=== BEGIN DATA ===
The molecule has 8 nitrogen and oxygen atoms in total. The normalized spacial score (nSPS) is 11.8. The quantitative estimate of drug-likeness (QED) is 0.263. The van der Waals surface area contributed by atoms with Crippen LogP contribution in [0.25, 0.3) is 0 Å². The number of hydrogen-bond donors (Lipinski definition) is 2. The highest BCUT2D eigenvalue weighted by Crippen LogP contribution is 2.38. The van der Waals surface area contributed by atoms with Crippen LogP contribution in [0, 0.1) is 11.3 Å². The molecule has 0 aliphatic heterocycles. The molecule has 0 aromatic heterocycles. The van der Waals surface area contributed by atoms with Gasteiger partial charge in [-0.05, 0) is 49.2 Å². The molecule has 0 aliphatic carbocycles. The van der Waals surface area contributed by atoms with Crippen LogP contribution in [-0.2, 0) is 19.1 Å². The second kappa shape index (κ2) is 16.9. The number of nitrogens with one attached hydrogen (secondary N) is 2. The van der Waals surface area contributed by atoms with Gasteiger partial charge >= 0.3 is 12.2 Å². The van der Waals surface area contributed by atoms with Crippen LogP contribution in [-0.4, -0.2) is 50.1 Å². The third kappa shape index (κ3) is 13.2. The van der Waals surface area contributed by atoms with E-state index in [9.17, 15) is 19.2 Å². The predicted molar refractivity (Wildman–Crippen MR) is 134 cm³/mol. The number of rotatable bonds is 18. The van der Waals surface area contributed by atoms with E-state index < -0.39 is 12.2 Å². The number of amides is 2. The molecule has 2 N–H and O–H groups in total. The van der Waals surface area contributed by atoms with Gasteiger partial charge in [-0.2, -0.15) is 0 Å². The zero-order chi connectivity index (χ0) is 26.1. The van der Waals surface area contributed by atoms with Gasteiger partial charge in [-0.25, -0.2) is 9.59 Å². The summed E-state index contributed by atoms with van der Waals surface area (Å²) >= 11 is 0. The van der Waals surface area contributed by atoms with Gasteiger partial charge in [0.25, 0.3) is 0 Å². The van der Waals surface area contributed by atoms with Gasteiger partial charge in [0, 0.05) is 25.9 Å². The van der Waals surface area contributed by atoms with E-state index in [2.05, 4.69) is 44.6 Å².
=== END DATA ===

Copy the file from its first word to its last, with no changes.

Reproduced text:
The molecule has 8 nitrogen and oxygen atoms in total. The normalized spacial score (nSPS) is 11.8. The quantitative estimate of drug-likeness (QED) is 0.263. The van der Waals surface area contributed by atoms with Crippen LogP contribution in [0.25, 0.3) is 0 Å². The number of hydrogen-bond donors (Lipinski definition) is 2. The highest BCUT2D eigenvalue weighted by Crippen LogP contribution is 2.38. The van der Waals surface area contributed by atoms with Crippen LogP contribution in [0, 0.1) is 11.3 Å². The molecule has 0 aliphatic heterocycles. The molecule has 0 aromatic heterocycles. The van der Waals surface area contributed by atoms with Gasteiger partial charge in [-0.05, 0) is 49.2 Å². The molecule has 0 aliphatic carbocycles. The van der Waals surface area contributed by atoms with Crippen LogP contribution in [-0.2, 0) is 19.1 Å². The second kappa shape index (κ2) is 16.9. The number of nitrogens with one attached hydrogen (secondary N) is 2. The van der Waals surface area contributed by atoms with Gasteiger partial charge >= 0.3 is 12.2 Å². The van der Waals surface area contributed by atoms with Crippen LogP contribution in [-0.4, -0.2) is 50.1 Å². The third kappa shape index (κ3) is 13.2. The van der Waals surface area contributed by atoms with E-state index in [9.17, 15) is 19.2 Å². The predicted molar refractivity (Wildman–Crippen MR) is 134 cm³/mol. The number of rotatable bonds is 18. The van der Waals surface area contributed by atoms with E-state index < -0.39 is 12.2 Å². The number of amides is 2. The molecule has 2 N–H and O–H groups in total. The van der Waals surface area contributed by atoms with Gasteiger partial charge in [-0.2, -0.15) is 0 Å². The zero-order chi connectivity index (χ0) is 26.1. The van der Waals surface area contributed by atoms with Gasteiger partial charge in [-0.25, -0.2) is 9.59 Å². The summed E-state index contributed by atoms with van der Waals surface area (Å²) >= 11 is 0. The van der Waals surface area contributed by atoms with Gasteiger partial charge in [0.25, 0.3) is 0 Å². The van der Waals surface area contributed by atoms with Gasteiger partial charge in [0, 0.05) is 25.9 Å². The van der Waals surface area contributed by atoms with E-state index in [2.05, 4.69) is 44.6 Å².